Software defect prediction recommends the most defect-prone software modules for optimization of the test resource allocation. The limitation of the extensively-studied supervised defect prediction methods is that they require labeled software modules which are not always available. An alternative solution is to apply clustering-based unsupervised models to the unlabeled defect data, called Clustering-based Unsupervised Defect Prediction (CUDP). However, there are few studies to explore the impacts of clustering-based models on defect prediction performance. In this work, we performed a large-scale empirical study on 40 unsupervised models to fill this gap. We chose an open-source dataset including 27 project versions with 3 types of features. The experimental results show that (1) different clustering-based models have significant performance differences and the performance of models in the instance-violation-score-based clustering family is obviously superior to that of models in hierarchy-based, density-based, grid-based, sequence-based, and hybrid-based clustering families; (2) the models in the instance-violation-score-based clustering family achieves competitive performance compared with typical supervised models; (3) the impacts of feature types on the performance of the models are related to the indicators used; and (4)the clustering-based unsupervised models do not always achieve better performance on defect data with the combination of the 3 types of features.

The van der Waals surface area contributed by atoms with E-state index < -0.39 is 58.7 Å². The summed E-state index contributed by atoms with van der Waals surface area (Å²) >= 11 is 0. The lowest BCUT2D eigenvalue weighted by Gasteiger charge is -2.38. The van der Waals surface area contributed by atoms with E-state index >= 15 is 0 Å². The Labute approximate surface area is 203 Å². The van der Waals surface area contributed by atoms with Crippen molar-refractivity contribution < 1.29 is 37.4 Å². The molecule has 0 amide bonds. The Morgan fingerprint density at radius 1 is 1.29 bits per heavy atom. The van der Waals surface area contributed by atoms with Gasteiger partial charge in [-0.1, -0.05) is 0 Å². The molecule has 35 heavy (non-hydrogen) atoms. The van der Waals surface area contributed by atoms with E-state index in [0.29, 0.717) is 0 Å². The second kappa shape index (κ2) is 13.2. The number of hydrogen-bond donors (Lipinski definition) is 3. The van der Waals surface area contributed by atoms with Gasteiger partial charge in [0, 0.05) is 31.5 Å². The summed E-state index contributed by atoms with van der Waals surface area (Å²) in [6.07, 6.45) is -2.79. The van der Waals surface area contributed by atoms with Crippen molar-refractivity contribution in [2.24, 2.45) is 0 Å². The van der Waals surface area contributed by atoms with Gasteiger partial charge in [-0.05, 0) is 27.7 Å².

- Clustering-based unsupervised models
- Data analytics for defect prediction
- Empirical study